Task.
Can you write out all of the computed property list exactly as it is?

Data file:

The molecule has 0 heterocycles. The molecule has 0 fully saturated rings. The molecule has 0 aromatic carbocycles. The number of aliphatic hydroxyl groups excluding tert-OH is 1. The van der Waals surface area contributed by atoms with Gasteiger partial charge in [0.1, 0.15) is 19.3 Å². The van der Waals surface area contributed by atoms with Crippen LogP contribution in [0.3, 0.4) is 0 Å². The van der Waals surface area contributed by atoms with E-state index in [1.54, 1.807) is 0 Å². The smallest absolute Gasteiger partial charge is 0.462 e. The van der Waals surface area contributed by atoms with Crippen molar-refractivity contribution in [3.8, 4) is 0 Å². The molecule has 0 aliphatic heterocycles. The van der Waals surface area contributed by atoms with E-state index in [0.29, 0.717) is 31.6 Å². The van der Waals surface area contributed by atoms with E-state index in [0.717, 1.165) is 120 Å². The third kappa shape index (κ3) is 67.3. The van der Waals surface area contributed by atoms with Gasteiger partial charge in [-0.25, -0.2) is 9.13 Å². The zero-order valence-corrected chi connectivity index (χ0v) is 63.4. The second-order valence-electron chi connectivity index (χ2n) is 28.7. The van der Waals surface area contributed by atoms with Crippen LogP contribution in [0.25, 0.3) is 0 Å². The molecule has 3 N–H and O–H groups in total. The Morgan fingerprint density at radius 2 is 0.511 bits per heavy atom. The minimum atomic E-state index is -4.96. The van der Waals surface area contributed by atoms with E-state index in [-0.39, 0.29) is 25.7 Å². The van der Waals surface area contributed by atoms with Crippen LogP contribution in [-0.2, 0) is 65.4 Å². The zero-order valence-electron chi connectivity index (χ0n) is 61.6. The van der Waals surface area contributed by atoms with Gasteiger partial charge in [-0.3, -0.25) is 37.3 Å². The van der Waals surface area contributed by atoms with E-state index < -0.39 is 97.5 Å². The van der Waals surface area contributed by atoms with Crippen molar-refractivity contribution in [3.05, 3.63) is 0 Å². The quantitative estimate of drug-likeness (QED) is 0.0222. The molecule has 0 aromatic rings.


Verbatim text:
The molecule has 0 heterocycles. The molecule has 0 fully saturated rings. The molecule has 0 aromatic carbocycles. The number of aliphatic hydroxyl groups excluding tert-OH is 1. The van der Waals surface area contributed by atoms with Gasteiger partial charge in [0.1, 0.15) is 19.3 Å². The van der Waals surface area contributed by atoms with Crippen LogP contribution in [0.3, 0.4) is 0 Å². The van der Waals surface area contributed by atoms with E-state index in [1.54, 1.807) is 0 Å². The smallest absolute Gasteiger partial charge is 0.462 e. The van der Waals surface area contributed by atoms with Crippen molar-refractivity contribution in [3.8, 4) is 0 Å². The molecule has 0 aliphatic heterocycles. The van der Waals surface area contributed by atoms with E-state index in [0.29, 0.717) is 31.6 Å². The van der Waals surface area contributed by atoms with E-state index in [0.717, 1.165) is 120 Å². The third kappa shape index (κ3) is 67.3. The van der Waals surface area contributed by atoms with Gasteiger partial charge in [-0.25, -0.2) is 9.13 Å². The zero-order valence-corrected chi connectivity index (χ0v) is 63.4. The second-order valence-electron chi connectivity index (χ2n) is 28.7. The van der Waals surface area contributed by atoms with Crippen LogP contribution in [0.25, 0.3) is 0 Å². The molecule has 3 N–H and O–H groups in total. The Morgan fingerprint density at radius 2 is 0.511 bits per heavy atom. The minimum atomic E-state index is -4.96. The van der Waals surface area contributed by atoms with E-state index in [-0.39, 0.29) is 25.7 Å². The van der Waals surface area contributed by atoms with Crippen LogP contribution in [-0.2, 0) is 65.4 Å². The zero-order valence-electron chi connectivity index (χ0n) is 61.6. The van der Waals surface area contributed by atoms with Gasteiger partial charge in [-0.3, -0.25) is 37.3 Å². The van der Waals surface area contributed by atoms with E-state index < -0.39 is 97.5 Å². The van der Waals surface area contributed by atoms with Crippen molar-refractivity contribution in [3.05, 3.63) is 0 Å². The quantitative estimate of drug-likeness (QED) is 0.0222. The molecule has 0 aromatic rings.